Jump to content
Sign in to follow this  
fredk

Important Customs news for UK/Eu leatherworkers

Recommended Posts

About a month ago I was made aware of the new UK customs regulations which will come into effect on January 1st 2021

https://www.gov.uk/government/publications/changes-to-vat-treatment-of-overseas-goods-sold-to-customers-from-1-january-2021/changes-to-vat-treatment-of-overseas-goods-sold-to-customers-from-1-january-2021

Essentially, if a UKer buys goods, up to the value of £135, from outside the UK the supplier must register and pay the VAT on the goods, except if the goods are bought via an on-line market place, eg. ebay, the OMP, which will be liable for collection of the duties

The previous threshold of less than £15 value being VAT/import fees excluded is scrapped and all goods are liable

Share this post


Link to post
Share on other sites

So the UK is basically asking everybody to be their tax collector.  No biggie, they only need to hire one more dedicated employee each, for no benefit to them whatsoever, good luck with that.

Share this post


Link to post
Share on other sites
59 minutes ago, Spyros said:

So the UK is basically asking everybody to be their tax collector.  No biggie, they only need to hire one more dedicated employee each, for no benefit to them whatsoever, good luck with that.

Or simply don't sell anything to UK customers.

Jeff Bezos must be piddling himself with glee. Amazon, of course, is one of the "heavy hitters" that can deal with the new tax regulations. How many small vendors that want to sell in the UK will do it through outfits like Amazon to avoid the whole register/remit hassle? Simply strangle the small operators until they fall into line. I'm not really an "Area 51, Second Gunman On the Grassy Knoll" kind of guy (well, actually, I am a Second Gunman On The Grassy Knoll kind of guy) but I could almost see a government/big business conspiracy here.

 

Edited by Arturomex

Share this post


Link to post
Share on other sites
4 hours ago, fredk said:

Essentially, if a UKer buys goods, up to the value of £135, from outside the UK the supplier must register and pay the VAT on the goods...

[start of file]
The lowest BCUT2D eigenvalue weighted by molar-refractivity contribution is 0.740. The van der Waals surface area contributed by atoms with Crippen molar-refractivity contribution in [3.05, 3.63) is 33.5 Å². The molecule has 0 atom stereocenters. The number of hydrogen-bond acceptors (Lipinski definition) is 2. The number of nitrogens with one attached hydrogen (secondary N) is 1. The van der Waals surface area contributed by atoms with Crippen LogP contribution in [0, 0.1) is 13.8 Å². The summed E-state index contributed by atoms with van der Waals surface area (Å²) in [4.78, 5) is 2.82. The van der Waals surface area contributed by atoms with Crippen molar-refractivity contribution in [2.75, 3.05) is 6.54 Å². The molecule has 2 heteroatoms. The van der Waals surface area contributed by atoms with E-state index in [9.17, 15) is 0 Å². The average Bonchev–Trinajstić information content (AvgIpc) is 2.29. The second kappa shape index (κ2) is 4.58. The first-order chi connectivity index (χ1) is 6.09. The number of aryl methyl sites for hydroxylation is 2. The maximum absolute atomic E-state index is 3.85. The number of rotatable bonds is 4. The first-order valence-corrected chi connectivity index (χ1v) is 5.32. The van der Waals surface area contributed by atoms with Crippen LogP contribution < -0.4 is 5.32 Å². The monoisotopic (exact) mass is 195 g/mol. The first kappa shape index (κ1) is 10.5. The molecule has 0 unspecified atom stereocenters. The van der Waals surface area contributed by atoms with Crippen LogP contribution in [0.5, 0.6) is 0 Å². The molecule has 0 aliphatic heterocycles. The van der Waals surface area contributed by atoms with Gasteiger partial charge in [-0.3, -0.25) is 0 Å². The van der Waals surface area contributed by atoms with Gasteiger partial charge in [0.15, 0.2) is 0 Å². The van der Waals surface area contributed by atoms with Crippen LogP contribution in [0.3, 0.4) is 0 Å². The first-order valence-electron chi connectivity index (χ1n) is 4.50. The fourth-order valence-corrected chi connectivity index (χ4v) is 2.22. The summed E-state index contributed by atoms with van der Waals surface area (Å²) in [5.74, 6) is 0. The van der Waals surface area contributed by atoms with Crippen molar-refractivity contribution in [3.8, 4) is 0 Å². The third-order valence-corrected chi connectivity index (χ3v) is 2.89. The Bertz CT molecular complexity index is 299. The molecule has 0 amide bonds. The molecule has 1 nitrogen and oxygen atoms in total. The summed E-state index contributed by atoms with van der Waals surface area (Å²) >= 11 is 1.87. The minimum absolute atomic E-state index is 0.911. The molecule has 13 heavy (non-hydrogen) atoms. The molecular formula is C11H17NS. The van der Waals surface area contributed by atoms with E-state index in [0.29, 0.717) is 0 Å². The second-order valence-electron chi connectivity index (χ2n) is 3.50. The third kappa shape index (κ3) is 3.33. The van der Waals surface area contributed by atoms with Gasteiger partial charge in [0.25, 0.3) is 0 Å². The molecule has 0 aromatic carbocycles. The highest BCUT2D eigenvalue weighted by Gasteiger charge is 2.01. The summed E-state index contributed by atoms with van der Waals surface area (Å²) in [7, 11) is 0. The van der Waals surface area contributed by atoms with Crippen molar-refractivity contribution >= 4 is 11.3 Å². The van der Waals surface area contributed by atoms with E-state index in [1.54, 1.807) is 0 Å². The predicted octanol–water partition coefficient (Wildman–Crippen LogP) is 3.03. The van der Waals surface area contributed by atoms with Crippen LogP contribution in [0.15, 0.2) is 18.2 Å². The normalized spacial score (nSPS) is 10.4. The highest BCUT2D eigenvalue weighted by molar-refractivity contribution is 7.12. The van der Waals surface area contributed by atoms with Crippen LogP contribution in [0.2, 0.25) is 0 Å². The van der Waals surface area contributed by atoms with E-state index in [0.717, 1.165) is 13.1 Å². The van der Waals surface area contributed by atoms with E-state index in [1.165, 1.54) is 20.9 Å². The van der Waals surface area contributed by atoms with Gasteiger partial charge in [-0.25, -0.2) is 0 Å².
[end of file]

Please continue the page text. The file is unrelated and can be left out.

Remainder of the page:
How will this work?  I've sold goods to customers in the UK before (over £15 but under £135) and never encountered VAT.  I knew it existed but figured it was the customer's problem (?).  I read the announcement link, but still don't fully understand.

Share this post


Link to post
Share on other sites
3 hours ago, Arturomex said:

Or simply don't sell anything to UK customers.

yeah, pretty much what I meant with "good luck with that" :)

It's the same as VAT/GST/Sales tax, as a Govt you're basically making everybody collect your taxes on your behalf and pay them to you (with great diligence and accuracy mind you, or else).  You can only do that sort of thing to people if they don't have any other option, but here the option is simple: sell to everyone else but UK.  Some guys will take it, depending how hard they make it.    

Share this post


Link to post
Share on other sites

Well done Boris - Brexit was a great idea for your people and to keep them away from buying "foreign goods" they cannot buy in country. Wondering how many Breixteers were not not aware of this when voting for the leave.

So the thresholds for customs duty liability will it be like before, right?

- Value up to £15 Import - pay no VAT & no Customs Duty
- Value over £15 up to £135 - pay Import VAT but no Customs Duty
- Value over £135 - pay Import VAT + Customs Duty

So Vat is one thing but how will the UK handle custom duty? Do they want the seller to collect them as well. I cannot imagine that. And when the customs already charge the custom duty then why not the VAT? Or is the exception (where sellers have to collect VAT) only the amount between 15 and 135 GBP where they do not charge custom duty? :blink: